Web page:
Television personalities who appear as featured contestants on a reality television show, broadcasted on a major network, cable, or satellite channel.

We're fooling ourselves if we don't think reality contestants meet the basic verifability standard: they're written about in season previews, often get local writeups. And the notability of these people are not in question - such shows are watched by hundreds of thousands, if not outright millions, of people weekly, and have a very strong dedicated viewer base. The line should stand at where they're featured contestants, as opposed to the one-off types (such as, for examples, the strong majority of American Idol types who are only on to be made fun of because of their horrid singing, or the ones that don't make the final 16 or whatever the final featured number is).

Thoughts? --badlydrawnjeff talk 17:42, 4 November 2006 (UTC)

Well, it's too much specific, you know. What if some TV producer realizes a reality show with 500 contestants? Are all 500 notable to stay on Wikipedia? For these cases, I guess notability comes out only if not limited on a single TV appearance. --Angelo 01:20, 6 November 2006 (UTC)
That's a rather unsupported "what if," is it not? If a reality show comes around with 500 "finalists" that are as well nkown as the ones with 6, 12, 16 now, then yes, they should be included. --badlydrawnjeff talk 04:01, 6 November 2006 (UTC)
Sporting events are reality shows with 100's of contestants. There are 100s of "finalists" in the play-offs... It's already here.--Invisifan 11:34, 8 November 2006 (UTC)
Reality show contestants aren't notable. What's also required is non-trivial third party works. Coverage that these contestants receive in the teeny-bopper magazines and reality television fan show sites is trivial. -- Mikeblas 02:37, 18 November 2006 (UTC)
If anything, based on clear and ample precedent, should be modified to explicitly exclude people whose only claim to fame is being a non-winning reality game contestant, per Kari Schmidt AfD, Bre Scullark AfD, Catie Anderson AfD, Sarah Dankleman AfD, Tiffany Richardson AfD, Jayla Rubinelli AfD, Brooke Staricha AfD, and many more. I won't speculate on why Jeff might have neglected to mention these many precedents, but I will observe that he was usually the lone voice arguing for keep. I will also note that these are all from a show where the participants might be considered to be slightly above-average in notability, as they were all, well, hot young models. And yet, the clear (often overwhelming) community concensus was delete or merge in all cases (every case I've seen so far). -- Xtifr tälk 09:06, 21 November 2006 (UTC)
At wikipedia, there are no binding decisions. Thus, the so-called "precedents" don't actually exist. Because WP:BIO was misapplied then is not a reason to misapply it in the future. --badlydrawnjeff talk 17:18, 22 November 2006 (UTC)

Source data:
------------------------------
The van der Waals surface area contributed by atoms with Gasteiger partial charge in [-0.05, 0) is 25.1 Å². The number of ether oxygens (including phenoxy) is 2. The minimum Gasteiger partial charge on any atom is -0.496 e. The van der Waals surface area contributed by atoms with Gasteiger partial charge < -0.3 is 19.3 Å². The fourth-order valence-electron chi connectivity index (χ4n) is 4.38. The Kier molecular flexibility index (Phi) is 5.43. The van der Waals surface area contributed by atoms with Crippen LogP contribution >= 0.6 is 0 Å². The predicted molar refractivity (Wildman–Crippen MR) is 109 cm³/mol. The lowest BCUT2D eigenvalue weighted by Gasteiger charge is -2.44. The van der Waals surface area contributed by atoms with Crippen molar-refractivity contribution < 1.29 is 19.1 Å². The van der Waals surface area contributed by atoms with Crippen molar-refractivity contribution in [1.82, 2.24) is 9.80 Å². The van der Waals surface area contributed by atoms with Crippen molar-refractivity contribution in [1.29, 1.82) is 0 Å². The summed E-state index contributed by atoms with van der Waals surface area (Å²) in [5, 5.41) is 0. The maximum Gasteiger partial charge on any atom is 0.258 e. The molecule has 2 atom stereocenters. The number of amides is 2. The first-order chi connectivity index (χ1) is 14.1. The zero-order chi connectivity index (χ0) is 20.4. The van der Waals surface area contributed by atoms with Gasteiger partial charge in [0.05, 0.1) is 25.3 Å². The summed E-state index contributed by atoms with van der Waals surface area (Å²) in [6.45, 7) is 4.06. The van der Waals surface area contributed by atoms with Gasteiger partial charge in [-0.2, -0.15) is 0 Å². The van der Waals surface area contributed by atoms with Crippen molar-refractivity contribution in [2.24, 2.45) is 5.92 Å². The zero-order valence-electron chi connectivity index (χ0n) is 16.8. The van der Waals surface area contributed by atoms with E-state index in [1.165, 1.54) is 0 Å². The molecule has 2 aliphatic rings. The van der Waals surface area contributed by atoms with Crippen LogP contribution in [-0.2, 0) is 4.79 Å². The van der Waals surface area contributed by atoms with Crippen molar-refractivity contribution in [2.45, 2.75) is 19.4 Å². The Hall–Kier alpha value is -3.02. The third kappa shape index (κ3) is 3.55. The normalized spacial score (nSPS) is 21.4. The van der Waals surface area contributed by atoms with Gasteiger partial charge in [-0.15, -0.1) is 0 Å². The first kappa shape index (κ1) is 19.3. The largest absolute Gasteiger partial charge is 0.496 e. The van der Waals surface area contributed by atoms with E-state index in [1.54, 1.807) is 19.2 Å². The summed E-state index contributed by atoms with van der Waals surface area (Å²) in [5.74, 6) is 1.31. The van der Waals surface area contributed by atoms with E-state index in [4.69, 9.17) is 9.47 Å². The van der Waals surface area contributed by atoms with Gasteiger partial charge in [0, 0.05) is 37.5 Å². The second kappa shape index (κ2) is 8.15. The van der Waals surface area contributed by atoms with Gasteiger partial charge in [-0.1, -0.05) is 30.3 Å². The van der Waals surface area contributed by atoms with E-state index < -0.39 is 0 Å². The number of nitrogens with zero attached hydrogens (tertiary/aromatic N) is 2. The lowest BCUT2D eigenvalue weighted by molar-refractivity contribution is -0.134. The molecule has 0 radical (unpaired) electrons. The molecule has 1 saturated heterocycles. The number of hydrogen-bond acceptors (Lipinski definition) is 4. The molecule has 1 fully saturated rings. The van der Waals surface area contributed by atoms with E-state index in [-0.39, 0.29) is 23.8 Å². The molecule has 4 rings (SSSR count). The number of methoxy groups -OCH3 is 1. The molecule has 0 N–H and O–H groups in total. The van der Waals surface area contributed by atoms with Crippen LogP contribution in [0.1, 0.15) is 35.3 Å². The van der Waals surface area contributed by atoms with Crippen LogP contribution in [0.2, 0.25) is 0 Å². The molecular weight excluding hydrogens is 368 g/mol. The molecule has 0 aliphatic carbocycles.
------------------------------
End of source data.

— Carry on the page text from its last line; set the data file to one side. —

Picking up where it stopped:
You're absolutely correct that preceding AfD's discussions and closures are not binding in and of themselves, but a clear pattern of similar decisions can be illustrative of community consensus, or at the very least a lack of consensus for the opposing view. -- Satori Son 17:33, 22 November 2006 (UTC)
Or of a massive misunderstanding combined with an admittedly muddy WP:BIO regarding the subject. --badlydrawnjeff talk 17:37, 22 November 2006 (UTC)

Massive over-generalizations probably will do more harm than good here. Are we really going to keep every contestant from Top Chef? Are we going to delete everybody but the winner from Survivor? JChap2007 18:36, 22 November 2006 (UTC)

Your own questions are generalziations, aren't they? I think it's common sense that we won't write up everyone who's been on The People's Court and Judge Joe Brown. We also won't delete someone who's been on Survivor just because they've been on the show. If they've also cured cancer, I'd be thrilled to see an article about them! User:Badlydrawnjeff has repeatedly asserted that reality show contestants are notable enough for inclusion only because of their appearances on the show. And I hope we all think that's very surely false. -- Mikeblas 19:19, 29 November 2006 (UTC)

What about the contestants on Pants-Off Dance-Off? -- Mikeblas 04:37, 3 December 2006 (UTC)

Is it a reality show? --badlydrawnjeff talk 05:16, 3 December 2006 (UTC)
AfDs have usually resulted in keping only the winners and top runners up, certainly not the ones eliminated in the first week. Others who successfully converted their moment in the spotlight into an acting career, who wrote a successful book, or otherwise became notable would certainly qualify as well. Edison 14:47, 17 January 2007 (UTC)